MUFG Falls Behind Peers in New ESG Finance Policy Announcement
MUFG’s policy revisions “disappointing,” says Rainforest Action Network
Japan’s largest bank, Mitsubishi UFJ Financial Group (MUFG), released a revised Environmental, Social and Governance (ESG) financing policy today, but fell short of its global and domestic peers –– most notably Mizuho Financial Group (Mizuho) and Sumitomo Mitsui Financial Group (SMBC Group).
Rainforest Action Network (RAN), which has been calling out MUFG for years over its financing of destructive palm oil operations and global fossil fuel expansion, denounced the policy revision:
“Amid the current deforestation-linked pandemic, when the UN Environment Programme (UNEP) has said that the need to address threats to ecosystems and wildlife has never been greater, this policy represents a failure of leadership. We are deeply disappointed,” said Hana Heineken, Senior Campaigner on Responsible Finance at Rainforest Action Network (RAN). “With this policy, MUFG has made the decision to prioritize its profits over a stable climate and the world’s last remaining rainforests, both of which are critical to preventing future pandemics.”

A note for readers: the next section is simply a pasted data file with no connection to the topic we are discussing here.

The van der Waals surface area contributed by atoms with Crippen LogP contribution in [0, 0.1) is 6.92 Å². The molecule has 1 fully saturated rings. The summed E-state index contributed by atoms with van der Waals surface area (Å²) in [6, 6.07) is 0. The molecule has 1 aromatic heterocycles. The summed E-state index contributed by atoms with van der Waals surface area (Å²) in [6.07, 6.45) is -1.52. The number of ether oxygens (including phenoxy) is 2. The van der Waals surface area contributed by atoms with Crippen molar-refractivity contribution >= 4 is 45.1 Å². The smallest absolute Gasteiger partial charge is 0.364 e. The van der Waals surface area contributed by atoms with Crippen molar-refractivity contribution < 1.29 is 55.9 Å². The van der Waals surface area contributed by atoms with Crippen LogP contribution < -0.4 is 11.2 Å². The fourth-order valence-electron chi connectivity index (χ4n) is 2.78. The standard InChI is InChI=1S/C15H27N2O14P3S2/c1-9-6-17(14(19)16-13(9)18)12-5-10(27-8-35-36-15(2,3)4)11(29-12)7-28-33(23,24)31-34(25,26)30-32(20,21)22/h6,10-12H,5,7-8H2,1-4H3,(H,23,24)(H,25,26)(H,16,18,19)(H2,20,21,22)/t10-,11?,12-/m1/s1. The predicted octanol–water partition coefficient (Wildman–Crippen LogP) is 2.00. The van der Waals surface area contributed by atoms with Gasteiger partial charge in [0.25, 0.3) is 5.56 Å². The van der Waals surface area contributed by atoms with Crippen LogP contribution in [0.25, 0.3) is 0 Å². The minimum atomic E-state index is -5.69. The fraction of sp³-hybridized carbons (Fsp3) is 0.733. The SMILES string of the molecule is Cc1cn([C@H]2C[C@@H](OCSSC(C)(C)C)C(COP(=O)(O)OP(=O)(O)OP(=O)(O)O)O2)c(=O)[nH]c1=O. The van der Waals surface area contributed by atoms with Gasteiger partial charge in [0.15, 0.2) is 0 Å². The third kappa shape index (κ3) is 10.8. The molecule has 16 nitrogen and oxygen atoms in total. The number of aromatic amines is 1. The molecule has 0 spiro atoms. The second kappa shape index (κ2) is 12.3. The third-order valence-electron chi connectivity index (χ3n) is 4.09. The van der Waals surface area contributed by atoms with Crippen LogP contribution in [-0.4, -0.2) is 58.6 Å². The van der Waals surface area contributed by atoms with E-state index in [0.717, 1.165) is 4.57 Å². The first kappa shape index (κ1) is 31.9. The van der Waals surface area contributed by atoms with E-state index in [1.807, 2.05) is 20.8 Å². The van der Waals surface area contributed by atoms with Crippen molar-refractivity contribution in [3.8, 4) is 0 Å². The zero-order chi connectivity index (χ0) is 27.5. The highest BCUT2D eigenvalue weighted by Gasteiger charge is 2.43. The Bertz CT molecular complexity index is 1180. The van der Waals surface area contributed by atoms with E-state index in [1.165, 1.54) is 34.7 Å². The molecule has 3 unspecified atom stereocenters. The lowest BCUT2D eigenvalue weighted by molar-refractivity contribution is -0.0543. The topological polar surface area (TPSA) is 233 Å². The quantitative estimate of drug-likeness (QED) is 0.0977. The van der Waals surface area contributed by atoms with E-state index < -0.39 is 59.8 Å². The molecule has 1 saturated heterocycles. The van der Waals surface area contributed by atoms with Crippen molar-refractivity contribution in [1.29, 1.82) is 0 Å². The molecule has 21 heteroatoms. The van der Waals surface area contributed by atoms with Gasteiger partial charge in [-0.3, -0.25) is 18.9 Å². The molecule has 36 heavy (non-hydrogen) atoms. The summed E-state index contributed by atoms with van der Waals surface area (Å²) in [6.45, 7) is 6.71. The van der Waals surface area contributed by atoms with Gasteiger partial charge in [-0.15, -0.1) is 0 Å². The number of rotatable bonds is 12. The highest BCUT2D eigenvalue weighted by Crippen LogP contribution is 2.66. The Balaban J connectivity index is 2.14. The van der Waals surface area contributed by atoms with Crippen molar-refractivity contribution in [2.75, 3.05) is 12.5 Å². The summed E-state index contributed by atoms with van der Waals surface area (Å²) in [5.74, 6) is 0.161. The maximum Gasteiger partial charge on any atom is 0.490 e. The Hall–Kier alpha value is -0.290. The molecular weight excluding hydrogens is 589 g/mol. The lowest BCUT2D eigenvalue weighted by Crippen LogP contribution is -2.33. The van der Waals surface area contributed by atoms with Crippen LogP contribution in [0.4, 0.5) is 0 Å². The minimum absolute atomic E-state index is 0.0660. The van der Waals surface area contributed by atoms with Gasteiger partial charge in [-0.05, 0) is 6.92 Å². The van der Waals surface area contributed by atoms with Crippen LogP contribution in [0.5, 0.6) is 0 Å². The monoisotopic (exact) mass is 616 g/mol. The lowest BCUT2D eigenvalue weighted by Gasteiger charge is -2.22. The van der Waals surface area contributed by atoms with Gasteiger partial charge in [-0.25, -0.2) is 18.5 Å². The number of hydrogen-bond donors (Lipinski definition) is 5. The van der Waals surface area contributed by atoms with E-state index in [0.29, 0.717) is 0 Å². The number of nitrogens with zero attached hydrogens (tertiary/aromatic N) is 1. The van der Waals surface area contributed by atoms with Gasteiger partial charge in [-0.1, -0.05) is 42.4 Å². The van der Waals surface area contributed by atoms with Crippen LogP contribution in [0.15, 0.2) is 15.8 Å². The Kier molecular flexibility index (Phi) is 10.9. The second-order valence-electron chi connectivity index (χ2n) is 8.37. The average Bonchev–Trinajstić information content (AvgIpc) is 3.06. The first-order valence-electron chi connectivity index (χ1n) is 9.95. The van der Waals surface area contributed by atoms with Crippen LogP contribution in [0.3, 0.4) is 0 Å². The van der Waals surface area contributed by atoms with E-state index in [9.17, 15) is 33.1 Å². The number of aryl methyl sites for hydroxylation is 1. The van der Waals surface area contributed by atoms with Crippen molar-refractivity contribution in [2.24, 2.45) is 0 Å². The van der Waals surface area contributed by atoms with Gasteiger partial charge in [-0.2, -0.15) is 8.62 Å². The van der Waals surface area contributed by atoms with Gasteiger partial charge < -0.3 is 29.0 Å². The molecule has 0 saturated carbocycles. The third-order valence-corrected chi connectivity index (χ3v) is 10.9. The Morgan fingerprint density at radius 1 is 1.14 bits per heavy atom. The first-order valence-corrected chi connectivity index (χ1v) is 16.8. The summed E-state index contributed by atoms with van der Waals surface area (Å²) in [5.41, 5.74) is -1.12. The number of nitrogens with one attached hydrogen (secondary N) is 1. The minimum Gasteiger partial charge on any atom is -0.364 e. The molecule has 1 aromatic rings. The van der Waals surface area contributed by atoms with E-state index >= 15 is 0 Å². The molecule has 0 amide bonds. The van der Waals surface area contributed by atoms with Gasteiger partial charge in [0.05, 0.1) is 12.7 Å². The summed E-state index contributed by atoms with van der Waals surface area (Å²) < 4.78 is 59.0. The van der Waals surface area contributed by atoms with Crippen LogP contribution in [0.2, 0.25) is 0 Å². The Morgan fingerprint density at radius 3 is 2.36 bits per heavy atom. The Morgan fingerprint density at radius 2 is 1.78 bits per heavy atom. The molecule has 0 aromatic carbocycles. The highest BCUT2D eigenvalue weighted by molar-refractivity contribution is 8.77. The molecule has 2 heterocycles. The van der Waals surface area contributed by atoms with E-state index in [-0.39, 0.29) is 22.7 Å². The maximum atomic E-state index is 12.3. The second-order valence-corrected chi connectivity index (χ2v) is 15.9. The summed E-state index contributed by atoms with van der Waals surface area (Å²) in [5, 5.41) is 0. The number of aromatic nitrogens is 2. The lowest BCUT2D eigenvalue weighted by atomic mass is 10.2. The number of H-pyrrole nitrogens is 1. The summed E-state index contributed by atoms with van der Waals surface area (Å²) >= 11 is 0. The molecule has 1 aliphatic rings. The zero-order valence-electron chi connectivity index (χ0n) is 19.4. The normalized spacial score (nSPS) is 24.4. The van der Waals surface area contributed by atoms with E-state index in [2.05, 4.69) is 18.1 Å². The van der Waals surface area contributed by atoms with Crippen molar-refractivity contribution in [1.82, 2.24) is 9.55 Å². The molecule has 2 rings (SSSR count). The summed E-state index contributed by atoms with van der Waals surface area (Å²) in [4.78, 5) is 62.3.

Unlike Mizuho, MUFG has failed to commit to incorporate international best practice on forest sector financing, represented by No Deforestation, No Peatland, No Exploitation (NDPE) policies and enshrining local communities’ right to Free, Prior and Informed Consent (FPIC). And unlike SMBC, MUFG has made no commitment to protect forests and biodiversity or prohibit the use of fire to clear land, relying instead on weak certification mechanisms.
MUFG has been one of the largest global financiers of Conflict Palm Oil and helped finance the climate-destructive forest fires in Indonesia last year. Its top forest-risk clients in South East Asia include Marubeni, Sinar Mar Group, Salim, Jardine Matheson Group and Wilmar.
“MUFG’s policy represents a textbook case of corporate doublespeak. MUFG’s new policy recognizes tar sands and Arctic oil and gas as high-risk sectors, but red line restrictions and a clear phase-out plan are needed if MUFG wants to align with the Paris Agreement. As one of the largest global financiers of rainforest destruction and fossil fuel development, MUFG must commit to strengthening their standards or risk significant damage to its reputation,” said Heineken